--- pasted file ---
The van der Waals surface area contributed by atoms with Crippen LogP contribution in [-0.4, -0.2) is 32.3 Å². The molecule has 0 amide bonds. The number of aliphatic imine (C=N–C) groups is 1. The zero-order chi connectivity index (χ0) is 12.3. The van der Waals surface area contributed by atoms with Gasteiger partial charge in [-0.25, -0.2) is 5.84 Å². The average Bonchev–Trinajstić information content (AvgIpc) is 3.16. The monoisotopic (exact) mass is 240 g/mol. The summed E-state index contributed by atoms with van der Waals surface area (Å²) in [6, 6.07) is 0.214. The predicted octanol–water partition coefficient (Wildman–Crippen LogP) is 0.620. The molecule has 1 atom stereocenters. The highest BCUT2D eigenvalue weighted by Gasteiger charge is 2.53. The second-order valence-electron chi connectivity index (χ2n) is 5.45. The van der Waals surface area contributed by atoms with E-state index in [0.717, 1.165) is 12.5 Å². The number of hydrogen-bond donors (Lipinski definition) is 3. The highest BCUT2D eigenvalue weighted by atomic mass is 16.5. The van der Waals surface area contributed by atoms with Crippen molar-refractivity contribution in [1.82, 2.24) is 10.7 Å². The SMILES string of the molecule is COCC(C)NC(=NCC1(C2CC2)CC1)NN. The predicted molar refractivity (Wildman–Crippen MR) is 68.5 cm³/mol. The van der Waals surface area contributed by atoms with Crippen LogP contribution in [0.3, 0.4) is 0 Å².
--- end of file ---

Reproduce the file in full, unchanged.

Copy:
The van der Waals surface area contributed by atoms with Crippen LogP contribution in [-0.4, -0.2) is 32.3 Å². The molecule has 0 amide bonds. The number of aliphatic imine (C=N–C) groups is 1. The zero-order chi connectivity index (χ0) is 12.3. The van der Waals surface area contributed by atoms with Gasteiger partial charge in [-0.25, -0.2) is 5.84 Å². The average Bonchev–Trinajstić information content (AvgIpc) is 3.16. The monoisotopic (exact) mass is 240 g/mol. The summed E-state index contributed by atoms with van der Waals surface area (Å²) in [6, 6.07) is 0.214. The predicted octanol–water partition coefficient (Wildman–Crippen LogP) is 0.620. The molecule has 1 atom stereocenters. The highest BCUT2D eigenvalue weighted by Gasteiger charge is 2.53. The second-order valence-electron chi connectivity index (χ2n) is 5.45. The van der Waals surface area contributed by atoms with E-state index in [0.717, 1.165) is 12.5 Å². The number of hydrogen-bond donors (Lipinski definition) is 3. The highest BCUT2D eigenvalue weighted by atomic mass is 16.5. The van der Waals surface area contributed by atoms with Crippen molar-refractivity contribution in [1.82, 2.24) is 10.7 Å². The SMILES string of the molecule is COCC(C)NC(=NCC1(C2CC2)CC1)NN. The predicted molar refractivity (Wildman–Crippen MR) is 68.5 cm³/mol. The van der Waals surface area contributed by atoms with Crippen LogP contribution in [0.3, 0.4) is 0 Å².